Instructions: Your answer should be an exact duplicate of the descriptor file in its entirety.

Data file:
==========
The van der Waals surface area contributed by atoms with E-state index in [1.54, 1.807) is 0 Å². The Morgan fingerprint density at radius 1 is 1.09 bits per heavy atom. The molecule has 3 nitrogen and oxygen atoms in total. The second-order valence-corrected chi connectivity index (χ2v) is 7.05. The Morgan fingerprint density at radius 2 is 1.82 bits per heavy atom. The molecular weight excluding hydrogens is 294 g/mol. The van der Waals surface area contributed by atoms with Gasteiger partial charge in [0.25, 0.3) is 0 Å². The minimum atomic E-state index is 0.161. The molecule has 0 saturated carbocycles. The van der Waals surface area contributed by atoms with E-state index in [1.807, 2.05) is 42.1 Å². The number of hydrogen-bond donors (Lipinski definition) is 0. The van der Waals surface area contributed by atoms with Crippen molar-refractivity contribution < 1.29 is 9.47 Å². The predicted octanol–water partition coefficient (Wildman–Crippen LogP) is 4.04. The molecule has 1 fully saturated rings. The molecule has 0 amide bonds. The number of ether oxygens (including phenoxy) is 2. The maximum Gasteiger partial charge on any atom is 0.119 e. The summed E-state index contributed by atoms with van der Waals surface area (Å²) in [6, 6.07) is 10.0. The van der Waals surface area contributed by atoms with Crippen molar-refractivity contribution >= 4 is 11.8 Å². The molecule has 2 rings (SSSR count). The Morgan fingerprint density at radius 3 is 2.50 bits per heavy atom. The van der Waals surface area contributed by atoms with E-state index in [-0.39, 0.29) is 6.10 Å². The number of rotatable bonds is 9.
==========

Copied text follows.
The van der Waals surface area contributed by atoms with E-state index in [1.54, 1.807) is 0 Å². The Morgan fingerprint density at radius 1 is 1.09 bits per heavy atom. The molecule has 3 nitrogen and oxygen atoms in total. The second-order valence-corrected chi connectivity index (χ2v) is 7.05. The Morgan fingerprint density at radius 2 is 1.82 bits per heavy atom. The molecular weight excluding hydrogens is 294 g/mol. The van der Waals surface area contributed by atoms with Gasteiger partial charge in [0.25, 0.3) is 0 Å². The minimum atomic E-state index is 0.161. The molecule has 0 saturated carbocycles. The van der Waals surface area contributed by atoms with E-state index in [1.807, 2.05) is 42.1 Å². The number of hydrogen-bond donors (Lipinski definition) is 0. The van der Waals surface area contributed by atoms with Crippen molar-refractivity contribution < 1.29 is 9.47 Å². The predicted octanol–water partition coefficient (Wildman–Crippen LogP) is 4.04. The molecule has 1 fully saturated rings. The molecule has 0 amide bonds. The number of ether oxygens (including phenoxy) is 2. The maximum Gasteiger partial charge on any atom is 0.119 e. The summed E-state index contributed by atoms with van der Waals surface area (Å²) in [6, 6.07) is 10.0. The van der Waals surface area contributed by atoms with Crippen molar-refractivity contribution >= 4 is 11.8 Å². The molecule has 2 rings (SSSR count). The Morgan fingerprint density at radius 3 is 2.50 bits per heavy atom. The van der Waals surface area contributed by atoms with E-state index in [-0.39, 0.29) is 6.10 Å². The number of rotatable bonds is 9.